All the more reason, then, to savour an anthology with a clear purpose and a coherent pattern evident through its 600 well-balanced pages. The Oxford Book of the American South (OUP, pounds 22.50) jumps the gun on William Faulkner's centenary by six weeks or so. Yet its one-author-one-piece rule determines that the sage of another Oxford (Mississippi) has to make do with a single story. "Wash", from 1934, portrays the kind of marooned but uncrushable poor whites whose accents fill the book.
Its other leading voice, of course, belongs to the black Southerners who somehow managed to record their lives from at least a century before Emancipation in 1861. As their first black contributor, editors Edward L Ayers and Bradley C Mittendorf select Olaudah Equiano, who documents a Middle Passage in 1756. The last - Anthony Wilson, born in 1960 - returns to Mississippi to "embrace the ghosts and cradle the bones" of a brutal but enduring past.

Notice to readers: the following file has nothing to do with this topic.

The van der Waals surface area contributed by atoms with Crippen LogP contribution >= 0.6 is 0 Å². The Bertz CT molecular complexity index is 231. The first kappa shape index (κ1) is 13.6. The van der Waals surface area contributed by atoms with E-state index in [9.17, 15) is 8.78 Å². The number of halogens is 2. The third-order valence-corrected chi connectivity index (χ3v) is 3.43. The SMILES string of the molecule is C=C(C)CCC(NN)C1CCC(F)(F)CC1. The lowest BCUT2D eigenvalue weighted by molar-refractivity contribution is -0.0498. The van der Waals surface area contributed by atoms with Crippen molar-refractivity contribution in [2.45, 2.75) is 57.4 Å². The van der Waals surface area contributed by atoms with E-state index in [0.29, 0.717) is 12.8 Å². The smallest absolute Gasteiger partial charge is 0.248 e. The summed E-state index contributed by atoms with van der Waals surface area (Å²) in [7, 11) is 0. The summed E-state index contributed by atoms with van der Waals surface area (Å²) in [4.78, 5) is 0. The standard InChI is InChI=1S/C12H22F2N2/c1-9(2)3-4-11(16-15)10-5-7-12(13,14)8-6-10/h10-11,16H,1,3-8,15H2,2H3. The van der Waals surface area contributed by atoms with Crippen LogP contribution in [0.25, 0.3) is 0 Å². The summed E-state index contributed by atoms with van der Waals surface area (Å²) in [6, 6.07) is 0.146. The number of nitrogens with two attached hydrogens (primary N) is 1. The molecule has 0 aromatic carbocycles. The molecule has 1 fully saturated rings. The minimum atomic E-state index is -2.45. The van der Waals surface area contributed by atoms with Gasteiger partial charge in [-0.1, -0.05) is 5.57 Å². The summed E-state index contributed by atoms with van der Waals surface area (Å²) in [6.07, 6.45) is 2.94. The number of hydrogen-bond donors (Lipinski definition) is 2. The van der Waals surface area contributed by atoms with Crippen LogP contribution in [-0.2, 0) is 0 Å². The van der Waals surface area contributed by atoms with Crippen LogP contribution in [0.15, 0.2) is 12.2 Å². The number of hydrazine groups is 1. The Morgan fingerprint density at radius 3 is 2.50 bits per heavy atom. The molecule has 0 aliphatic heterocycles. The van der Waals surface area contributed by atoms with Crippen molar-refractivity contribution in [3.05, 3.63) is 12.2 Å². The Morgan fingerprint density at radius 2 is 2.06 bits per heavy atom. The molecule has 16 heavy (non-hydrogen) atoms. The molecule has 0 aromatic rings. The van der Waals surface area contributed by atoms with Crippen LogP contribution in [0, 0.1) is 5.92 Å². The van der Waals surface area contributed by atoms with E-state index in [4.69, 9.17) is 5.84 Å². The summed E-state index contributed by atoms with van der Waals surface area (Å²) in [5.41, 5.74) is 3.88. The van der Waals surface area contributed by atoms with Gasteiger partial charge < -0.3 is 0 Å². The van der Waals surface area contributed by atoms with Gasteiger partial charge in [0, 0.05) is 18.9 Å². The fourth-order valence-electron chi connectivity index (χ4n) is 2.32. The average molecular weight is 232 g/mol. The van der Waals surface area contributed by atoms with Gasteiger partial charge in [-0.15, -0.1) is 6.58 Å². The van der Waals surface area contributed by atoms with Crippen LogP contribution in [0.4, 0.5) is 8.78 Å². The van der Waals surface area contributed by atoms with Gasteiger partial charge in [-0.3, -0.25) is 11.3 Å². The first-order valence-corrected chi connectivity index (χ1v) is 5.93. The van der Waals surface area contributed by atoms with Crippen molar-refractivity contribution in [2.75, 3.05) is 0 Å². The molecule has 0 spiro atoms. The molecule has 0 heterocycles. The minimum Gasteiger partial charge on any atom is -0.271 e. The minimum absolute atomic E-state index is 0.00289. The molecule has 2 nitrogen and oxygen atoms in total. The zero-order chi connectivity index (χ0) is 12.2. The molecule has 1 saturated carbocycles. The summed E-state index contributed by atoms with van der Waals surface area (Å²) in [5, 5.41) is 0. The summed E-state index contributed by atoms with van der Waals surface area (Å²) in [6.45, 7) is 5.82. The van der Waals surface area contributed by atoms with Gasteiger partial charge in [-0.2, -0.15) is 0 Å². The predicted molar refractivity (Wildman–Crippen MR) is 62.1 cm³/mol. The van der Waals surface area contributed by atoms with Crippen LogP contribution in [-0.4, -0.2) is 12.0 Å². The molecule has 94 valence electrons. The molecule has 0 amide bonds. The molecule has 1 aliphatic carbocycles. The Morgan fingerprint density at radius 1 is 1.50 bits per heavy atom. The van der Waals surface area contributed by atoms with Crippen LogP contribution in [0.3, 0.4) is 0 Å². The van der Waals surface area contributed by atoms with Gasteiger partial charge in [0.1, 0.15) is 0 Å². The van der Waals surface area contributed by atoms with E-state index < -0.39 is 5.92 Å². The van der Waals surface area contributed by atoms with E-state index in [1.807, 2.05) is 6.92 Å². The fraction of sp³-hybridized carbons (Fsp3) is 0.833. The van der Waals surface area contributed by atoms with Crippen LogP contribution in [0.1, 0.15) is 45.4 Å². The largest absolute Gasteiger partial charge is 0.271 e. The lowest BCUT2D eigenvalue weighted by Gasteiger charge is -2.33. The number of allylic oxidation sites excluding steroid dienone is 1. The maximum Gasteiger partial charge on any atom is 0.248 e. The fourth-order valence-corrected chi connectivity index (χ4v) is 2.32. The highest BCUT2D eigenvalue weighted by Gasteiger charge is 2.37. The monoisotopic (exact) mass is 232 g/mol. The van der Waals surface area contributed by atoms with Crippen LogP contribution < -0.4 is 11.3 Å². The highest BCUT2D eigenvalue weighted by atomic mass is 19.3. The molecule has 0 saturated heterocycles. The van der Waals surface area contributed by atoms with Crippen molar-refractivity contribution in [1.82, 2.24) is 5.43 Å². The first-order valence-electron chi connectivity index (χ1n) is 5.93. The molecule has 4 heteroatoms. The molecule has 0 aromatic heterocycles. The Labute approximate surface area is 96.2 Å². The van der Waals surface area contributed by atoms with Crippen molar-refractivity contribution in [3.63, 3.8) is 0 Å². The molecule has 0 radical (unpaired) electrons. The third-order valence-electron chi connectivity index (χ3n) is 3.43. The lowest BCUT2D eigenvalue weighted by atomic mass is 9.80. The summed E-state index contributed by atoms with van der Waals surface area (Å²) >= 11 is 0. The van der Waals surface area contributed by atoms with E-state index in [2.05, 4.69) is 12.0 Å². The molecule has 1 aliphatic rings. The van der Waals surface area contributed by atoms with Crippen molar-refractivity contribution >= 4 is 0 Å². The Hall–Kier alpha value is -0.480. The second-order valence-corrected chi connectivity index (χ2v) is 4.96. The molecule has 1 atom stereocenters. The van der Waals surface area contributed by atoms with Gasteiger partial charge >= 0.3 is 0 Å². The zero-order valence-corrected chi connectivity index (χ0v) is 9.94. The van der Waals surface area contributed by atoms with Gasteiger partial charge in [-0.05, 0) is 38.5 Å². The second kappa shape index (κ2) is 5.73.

Sliding easily between fiction, memoirs and reportage, the editors pick cleverly from every expected figure - Mark Twain, Alice Walker, Thomas Jefferson, Martin Luther King - but also dig up many hidden gems. They want us to cherish all their choices: black and white, radicals and diehards, scoffers and romantics. And I did - all except a slice from the most famous Southern novel of the lot. In their extract from Gone With The Wind, Scarlett O'Hara, in the aftermath of Civil War, whines that she would "never feel like a lady again ... until black hands and not white took the cotton from Tara". Tough luck, girl; or rather (all together now): frankly, my dear, we couldn't give a damn.Reuse content